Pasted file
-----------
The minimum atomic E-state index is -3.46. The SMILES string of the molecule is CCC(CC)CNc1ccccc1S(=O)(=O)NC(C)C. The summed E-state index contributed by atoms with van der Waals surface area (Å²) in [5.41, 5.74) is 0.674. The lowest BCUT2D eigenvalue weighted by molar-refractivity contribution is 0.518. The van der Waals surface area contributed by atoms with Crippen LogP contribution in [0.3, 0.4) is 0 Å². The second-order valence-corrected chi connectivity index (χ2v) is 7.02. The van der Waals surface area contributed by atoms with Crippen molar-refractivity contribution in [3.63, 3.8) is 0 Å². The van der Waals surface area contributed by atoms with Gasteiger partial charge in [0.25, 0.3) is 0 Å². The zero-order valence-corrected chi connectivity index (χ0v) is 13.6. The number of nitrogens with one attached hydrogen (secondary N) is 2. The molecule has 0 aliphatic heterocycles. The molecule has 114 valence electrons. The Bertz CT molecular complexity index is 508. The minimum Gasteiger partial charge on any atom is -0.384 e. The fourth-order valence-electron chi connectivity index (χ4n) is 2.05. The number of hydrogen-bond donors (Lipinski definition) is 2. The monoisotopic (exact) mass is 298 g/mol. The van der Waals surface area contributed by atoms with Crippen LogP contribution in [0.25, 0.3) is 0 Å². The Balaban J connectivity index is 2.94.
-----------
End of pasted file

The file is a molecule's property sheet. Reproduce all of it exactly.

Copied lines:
The minimum atomic E-state index is -3.46. The SMILES string of the molecule is CCC(CC)CNc1ccccc1S(=O)(=O)NC(C)C. The summed E-state index contributed by atoms with van der Waals surface area (Å²) in [5.41, 5.74) is 0.674. The lowest BCUT2D eigenvalue weighted by molar-refractivity contribution is 0.518. The van der Waals surface area contributed by atoms with Crippen LogP contribution in [0.3, 0.4) is 0 Å². The second-order valence-corrected chi connectivity index (χ2v) is 7.02. The van der Waals surface area contributed by atoms with Crippen molar-refractivity contribution in [3.63, 3.8) is 0 Å². The van der Waals surface area contributed by atoms with Gasteiger partial charge in [0.25, 0.3) is 0 Å². The zero-order valence-corrected chi connectivity index (χ0v) is 13.6. The number of nitrogens with one attached hydrogen (secondary N) is 2. The molecule has 0 aliphatic heterocycles. The molecule has 114 valence electrons. The Bertz CT molecular complexity index is 508. The minimum Gasteiger partial charge on any atom is -0.384 e. The fourth-order valence-electron chi connectivity index (χ4n) is 2.05. The number of hydrogen-bond donors (Lipinski definition) is 2. The monoisotopic (exact) mass is 298 g/mol. The van der Waals surface area contributed by atoms with Crippen LogP contribution in [0.25, 0.3) is 0 Å². The Balaban J connectivity index is 2.94.